Expectations on Leadership
There’s a lot going on! That’s always the case, but navigating the immediate impacts and planning for the longer term implications of Covid, both for our organisations and the people who work for them, have made things more pressured than even. And leaders and line managers risk being overwhelmed. In Sarah’s experience leaders want to do more, but balancing delivery against strategy with leading (most often disparate) teams alongside developing their own capabilities, we’re hearing more regularly that they’re feeling stretched. HR and communications are both making asks and providing support to leaders in how they lead and communicate, and joining up to do is in integrated way makes it much easier for leaders to understand expectations and to act on it – a simple air traffic control plan can be a big win.
In addition, workforce analytics are improving. HR is developing more and deeper insights from additional employee surveys, feedback channels (e.g. 180 / 360 reviews), and other data sources. Communicators should get close to these insights as they are key to helping leaders prioritise what matters. And support HR to use these insights to tell a clear story so they feel useful rather than overwhelming.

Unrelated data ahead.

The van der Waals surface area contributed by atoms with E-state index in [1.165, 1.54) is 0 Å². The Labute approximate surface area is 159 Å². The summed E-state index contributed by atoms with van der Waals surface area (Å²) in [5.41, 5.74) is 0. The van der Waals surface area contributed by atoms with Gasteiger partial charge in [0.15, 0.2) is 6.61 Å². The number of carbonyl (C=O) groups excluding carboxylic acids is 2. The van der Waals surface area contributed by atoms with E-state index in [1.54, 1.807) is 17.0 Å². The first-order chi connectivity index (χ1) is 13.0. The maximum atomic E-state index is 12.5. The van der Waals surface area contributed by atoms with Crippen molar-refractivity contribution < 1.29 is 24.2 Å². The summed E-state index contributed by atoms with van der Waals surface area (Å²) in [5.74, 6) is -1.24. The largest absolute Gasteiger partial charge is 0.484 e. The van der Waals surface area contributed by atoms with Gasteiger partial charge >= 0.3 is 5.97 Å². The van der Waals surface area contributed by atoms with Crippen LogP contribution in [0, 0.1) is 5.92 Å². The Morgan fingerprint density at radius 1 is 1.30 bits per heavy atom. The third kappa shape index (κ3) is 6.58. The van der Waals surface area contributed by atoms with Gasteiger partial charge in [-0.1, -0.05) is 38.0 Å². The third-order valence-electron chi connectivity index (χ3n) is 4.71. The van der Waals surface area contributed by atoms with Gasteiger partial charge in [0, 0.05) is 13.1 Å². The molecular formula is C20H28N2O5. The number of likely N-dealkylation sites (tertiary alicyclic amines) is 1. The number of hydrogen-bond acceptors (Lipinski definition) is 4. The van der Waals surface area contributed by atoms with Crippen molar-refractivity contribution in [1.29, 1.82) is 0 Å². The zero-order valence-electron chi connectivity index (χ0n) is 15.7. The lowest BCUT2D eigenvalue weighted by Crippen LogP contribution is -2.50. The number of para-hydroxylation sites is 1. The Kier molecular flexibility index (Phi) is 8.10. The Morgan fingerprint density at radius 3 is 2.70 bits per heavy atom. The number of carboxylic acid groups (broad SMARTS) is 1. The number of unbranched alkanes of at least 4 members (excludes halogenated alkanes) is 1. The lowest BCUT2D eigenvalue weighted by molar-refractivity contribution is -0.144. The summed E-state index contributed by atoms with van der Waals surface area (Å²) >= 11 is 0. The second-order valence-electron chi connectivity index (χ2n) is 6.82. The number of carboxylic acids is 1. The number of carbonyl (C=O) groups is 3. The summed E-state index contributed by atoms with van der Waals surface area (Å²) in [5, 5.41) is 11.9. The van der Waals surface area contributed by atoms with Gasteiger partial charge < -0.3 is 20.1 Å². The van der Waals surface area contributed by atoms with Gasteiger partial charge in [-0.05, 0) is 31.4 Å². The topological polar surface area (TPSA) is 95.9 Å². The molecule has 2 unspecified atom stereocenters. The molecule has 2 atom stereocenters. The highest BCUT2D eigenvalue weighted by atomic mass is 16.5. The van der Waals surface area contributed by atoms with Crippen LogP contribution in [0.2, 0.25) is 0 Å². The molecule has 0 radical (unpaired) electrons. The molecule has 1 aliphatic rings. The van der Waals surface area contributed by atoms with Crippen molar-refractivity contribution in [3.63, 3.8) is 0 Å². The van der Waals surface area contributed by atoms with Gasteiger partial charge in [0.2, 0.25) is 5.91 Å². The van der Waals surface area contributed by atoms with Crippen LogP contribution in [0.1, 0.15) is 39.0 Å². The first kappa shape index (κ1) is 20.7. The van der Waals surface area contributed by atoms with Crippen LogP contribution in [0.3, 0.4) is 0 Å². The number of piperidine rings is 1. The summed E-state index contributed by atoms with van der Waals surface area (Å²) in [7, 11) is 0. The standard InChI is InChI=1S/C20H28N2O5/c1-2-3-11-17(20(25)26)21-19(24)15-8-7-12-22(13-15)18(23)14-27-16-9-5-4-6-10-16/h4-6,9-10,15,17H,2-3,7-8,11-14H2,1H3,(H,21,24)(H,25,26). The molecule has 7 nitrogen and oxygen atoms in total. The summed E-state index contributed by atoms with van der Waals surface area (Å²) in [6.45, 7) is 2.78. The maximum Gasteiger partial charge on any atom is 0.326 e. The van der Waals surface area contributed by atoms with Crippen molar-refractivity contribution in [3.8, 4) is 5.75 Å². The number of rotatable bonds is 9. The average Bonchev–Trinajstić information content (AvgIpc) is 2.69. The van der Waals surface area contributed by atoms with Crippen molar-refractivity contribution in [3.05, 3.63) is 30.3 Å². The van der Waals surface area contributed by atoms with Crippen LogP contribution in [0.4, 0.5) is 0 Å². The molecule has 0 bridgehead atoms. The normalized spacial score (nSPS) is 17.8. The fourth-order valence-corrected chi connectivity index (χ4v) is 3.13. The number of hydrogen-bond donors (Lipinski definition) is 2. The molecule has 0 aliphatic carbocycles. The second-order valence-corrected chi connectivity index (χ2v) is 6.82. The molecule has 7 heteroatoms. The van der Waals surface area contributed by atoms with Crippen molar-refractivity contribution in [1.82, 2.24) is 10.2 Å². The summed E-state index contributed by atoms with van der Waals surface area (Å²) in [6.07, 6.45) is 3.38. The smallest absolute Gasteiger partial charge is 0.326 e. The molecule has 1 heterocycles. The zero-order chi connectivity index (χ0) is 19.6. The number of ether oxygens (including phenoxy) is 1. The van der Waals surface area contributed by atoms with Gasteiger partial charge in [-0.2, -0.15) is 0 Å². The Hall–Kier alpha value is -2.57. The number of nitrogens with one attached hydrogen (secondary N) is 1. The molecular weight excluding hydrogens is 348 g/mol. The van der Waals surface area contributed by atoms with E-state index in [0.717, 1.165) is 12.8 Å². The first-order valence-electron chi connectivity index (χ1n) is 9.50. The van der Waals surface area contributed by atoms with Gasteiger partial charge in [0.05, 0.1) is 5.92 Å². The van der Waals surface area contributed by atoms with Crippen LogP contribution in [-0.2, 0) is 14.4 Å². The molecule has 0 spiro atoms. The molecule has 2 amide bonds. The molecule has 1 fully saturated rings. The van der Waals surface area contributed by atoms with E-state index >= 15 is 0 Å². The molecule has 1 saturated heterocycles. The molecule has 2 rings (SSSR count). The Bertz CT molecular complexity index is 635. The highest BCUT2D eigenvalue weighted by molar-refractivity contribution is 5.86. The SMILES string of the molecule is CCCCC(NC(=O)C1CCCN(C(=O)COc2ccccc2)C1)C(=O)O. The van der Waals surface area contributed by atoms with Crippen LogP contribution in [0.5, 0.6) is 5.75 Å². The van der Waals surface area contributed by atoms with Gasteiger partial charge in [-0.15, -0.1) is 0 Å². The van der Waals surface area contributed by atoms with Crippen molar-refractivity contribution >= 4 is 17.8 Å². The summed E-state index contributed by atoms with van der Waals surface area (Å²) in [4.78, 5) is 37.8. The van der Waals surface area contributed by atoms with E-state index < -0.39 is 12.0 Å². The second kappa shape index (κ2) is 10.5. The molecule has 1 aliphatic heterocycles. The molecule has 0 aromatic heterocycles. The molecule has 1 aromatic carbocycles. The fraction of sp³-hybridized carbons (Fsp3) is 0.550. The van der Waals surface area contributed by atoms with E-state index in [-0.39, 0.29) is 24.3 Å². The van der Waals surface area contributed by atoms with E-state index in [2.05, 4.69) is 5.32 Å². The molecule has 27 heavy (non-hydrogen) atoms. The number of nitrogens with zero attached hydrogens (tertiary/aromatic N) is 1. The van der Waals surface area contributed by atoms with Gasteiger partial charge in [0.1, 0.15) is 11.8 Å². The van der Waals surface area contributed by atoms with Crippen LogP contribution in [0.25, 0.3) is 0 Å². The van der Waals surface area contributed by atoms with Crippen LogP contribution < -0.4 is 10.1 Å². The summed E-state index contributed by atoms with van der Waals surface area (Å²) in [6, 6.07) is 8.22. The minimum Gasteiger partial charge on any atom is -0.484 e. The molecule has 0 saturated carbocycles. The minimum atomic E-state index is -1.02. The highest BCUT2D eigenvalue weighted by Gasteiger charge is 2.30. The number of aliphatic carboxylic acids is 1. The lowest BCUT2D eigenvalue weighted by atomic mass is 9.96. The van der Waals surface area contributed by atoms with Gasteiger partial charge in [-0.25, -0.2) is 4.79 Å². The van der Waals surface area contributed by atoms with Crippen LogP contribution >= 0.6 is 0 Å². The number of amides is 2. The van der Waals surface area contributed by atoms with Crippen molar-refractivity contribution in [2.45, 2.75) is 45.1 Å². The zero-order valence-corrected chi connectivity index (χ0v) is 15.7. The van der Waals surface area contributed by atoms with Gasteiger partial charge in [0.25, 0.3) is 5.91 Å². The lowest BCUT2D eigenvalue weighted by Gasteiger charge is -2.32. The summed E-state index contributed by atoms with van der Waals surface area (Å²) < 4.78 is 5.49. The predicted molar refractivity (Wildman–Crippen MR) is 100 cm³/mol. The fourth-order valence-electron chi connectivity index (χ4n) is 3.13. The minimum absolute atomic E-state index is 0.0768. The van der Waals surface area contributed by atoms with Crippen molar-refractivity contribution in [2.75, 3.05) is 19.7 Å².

Ways of Working
Sarah explained that current changes in ways of working and planning for the “next normal” is a key topic for HR teams. It’s work that brings together IT, Property/Estates and HR, to make sure that working environments, tools and behaviours support productive, healthy and attractive ways of working. This is a big change agenda, and communicators can add value in landing the change successfully.